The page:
Thursday, March 24, 2016

nepal: eating

Dal bhat.

Rice, lentil soup, a vegetable curry, green vegetables and pickles.

IMG_7521

IMG_7462
* More dal bhat

It’s the dish most local, most tasty and most commonly found in Nepal. It’s also the dish we ate the most of and which resulted in a whole lot of flatulence.

I, for one, farted everywhere. When I was trekking, when I was eating, even when I was sleeping, possibly filling up my sleeping bag with a lot of hot air.

It got to the point when Choon turned to me while we were sitting on a bench one day: Could you please turn the other (butt) cheek so I don’t smell it?

In the cities of Kathmandu and Pokhara, the cuisine is decidedly more international and tastier, with meat available. There are even hippie cafes frequented by – what else? – hippies. Ang mohs with dreadlocks and all. I notice, however, that there are a lot less fewer than there were in 1998 when I was there. Apparently it’s an earthquake side-effect.

IMG_7486
* Our one indulgence in Pokhara: Meals at the Moondance Restaurant which cost about the same as that in Singapore. US$30-40 for three of us.

IMG_7453
* From Kathmandu's Places Restaurant: The fabulous Chilli Sin Carne

IMG_7451
* The view from the Places Restaurant's 2nd-floor window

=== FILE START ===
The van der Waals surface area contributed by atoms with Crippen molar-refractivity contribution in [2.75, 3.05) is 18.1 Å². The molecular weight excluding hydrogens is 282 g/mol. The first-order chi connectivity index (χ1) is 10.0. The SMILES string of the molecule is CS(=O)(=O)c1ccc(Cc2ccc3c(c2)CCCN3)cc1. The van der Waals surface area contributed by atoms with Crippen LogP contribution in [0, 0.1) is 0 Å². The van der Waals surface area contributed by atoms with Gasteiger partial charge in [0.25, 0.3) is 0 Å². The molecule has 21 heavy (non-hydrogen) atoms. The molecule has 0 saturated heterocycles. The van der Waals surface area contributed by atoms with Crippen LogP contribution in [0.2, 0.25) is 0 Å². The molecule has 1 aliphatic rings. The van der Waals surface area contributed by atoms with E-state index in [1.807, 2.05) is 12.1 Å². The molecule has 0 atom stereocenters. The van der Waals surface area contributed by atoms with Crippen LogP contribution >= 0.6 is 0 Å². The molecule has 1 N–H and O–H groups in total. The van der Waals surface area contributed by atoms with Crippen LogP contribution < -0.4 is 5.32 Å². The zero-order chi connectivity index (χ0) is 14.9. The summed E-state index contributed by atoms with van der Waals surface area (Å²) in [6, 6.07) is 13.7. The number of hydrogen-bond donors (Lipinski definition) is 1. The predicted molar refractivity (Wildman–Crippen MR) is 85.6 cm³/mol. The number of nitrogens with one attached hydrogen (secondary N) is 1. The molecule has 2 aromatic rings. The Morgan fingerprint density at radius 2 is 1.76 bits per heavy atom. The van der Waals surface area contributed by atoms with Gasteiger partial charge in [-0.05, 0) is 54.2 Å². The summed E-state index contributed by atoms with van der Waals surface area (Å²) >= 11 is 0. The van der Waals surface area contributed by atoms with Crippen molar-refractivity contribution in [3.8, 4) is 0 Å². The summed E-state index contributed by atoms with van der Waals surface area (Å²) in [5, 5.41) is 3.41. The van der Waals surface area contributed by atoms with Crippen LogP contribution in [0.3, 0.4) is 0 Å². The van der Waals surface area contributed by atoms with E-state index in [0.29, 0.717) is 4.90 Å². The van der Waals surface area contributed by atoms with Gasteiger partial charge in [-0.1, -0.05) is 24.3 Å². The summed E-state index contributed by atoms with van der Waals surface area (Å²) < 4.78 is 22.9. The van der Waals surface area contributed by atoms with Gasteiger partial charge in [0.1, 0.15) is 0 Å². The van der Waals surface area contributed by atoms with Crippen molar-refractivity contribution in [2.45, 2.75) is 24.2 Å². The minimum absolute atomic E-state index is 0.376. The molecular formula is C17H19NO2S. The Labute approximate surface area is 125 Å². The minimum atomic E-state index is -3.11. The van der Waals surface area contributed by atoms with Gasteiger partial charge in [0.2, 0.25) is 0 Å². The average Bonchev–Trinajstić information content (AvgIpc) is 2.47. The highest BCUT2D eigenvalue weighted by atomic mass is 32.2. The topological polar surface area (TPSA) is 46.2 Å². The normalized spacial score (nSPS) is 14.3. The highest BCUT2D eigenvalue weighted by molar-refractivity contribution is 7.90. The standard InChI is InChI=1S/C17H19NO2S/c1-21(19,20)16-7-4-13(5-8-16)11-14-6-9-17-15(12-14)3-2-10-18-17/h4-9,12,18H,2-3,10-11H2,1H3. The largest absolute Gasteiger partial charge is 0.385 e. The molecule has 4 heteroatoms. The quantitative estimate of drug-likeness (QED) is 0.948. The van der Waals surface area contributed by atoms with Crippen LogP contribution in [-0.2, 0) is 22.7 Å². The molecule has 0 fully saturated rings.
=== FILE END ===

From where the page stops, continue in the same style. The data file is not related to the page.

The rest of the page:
It's also an earthquake side-effect that dinner in Nepal is a very dark affair. Every time we have our dinner, it blacks out. Well the lights are all dim to start with, but then it goes out around 7pm or so. I think it's fuel shortages. Nobody squeaks, and just carry on as candles are trotted out.

IMG_7298

Food was more interesting in the mountains, as every bit of consumable, condiment and hanky has to be carried up by either man or donkey, or plucked off the land. Each dish costs US$2-3. We went vegetarian. Unless the lodge owners were also farmers who reared chickens onsite, we didn’t eat meat. 

The vegetables were organic, straight from the surrounding farms. We were told fertilizers were not allowed.

IMG_7523
* Crispy fresh chillis, which we loved. Teng always carried some with him, with instructions to slice and mix in with his fried rice when he ordered it

IMG_7586
* Fresh fruits, along with Snickers bars and Oreos, for sale along the trek. I bought a beautiful sweet tomato.

IMG_7569
* I love fried rice

IMG_7673
* Another personal favourite: Tibetan bread, for breakfast. Choon would go for oatmeal, and Teng for pancakes with honey.

IMG_7791
* Popcorn in the mountains. Apparently its a common favourite. Its very plain, nothing like movie popcorn.

IMG_7815
* The typical table set-up, with napkins arranged exactly that way in a cup, tomato ketchup and green chilli sauce. The shop behind sells the usual chips, sweets and drinks like Coke.

Of us three, I was the most conservative in my eating patterns. It was either dal bhat, or fried rice. The one time I tried a macaroni, I nearly puked when the dish was placed under my nose as it was covered with a revolting layer of melted yak cheese; which probably equals blue cheese in pungency (I hate strong cheese).

IMG_7783
* Urgh! The cheese! This was supposed to be a rosti, like Swiss rosti

Teng was the most experimental. He tried stuff, and even if it wasn’t great he’d finish it.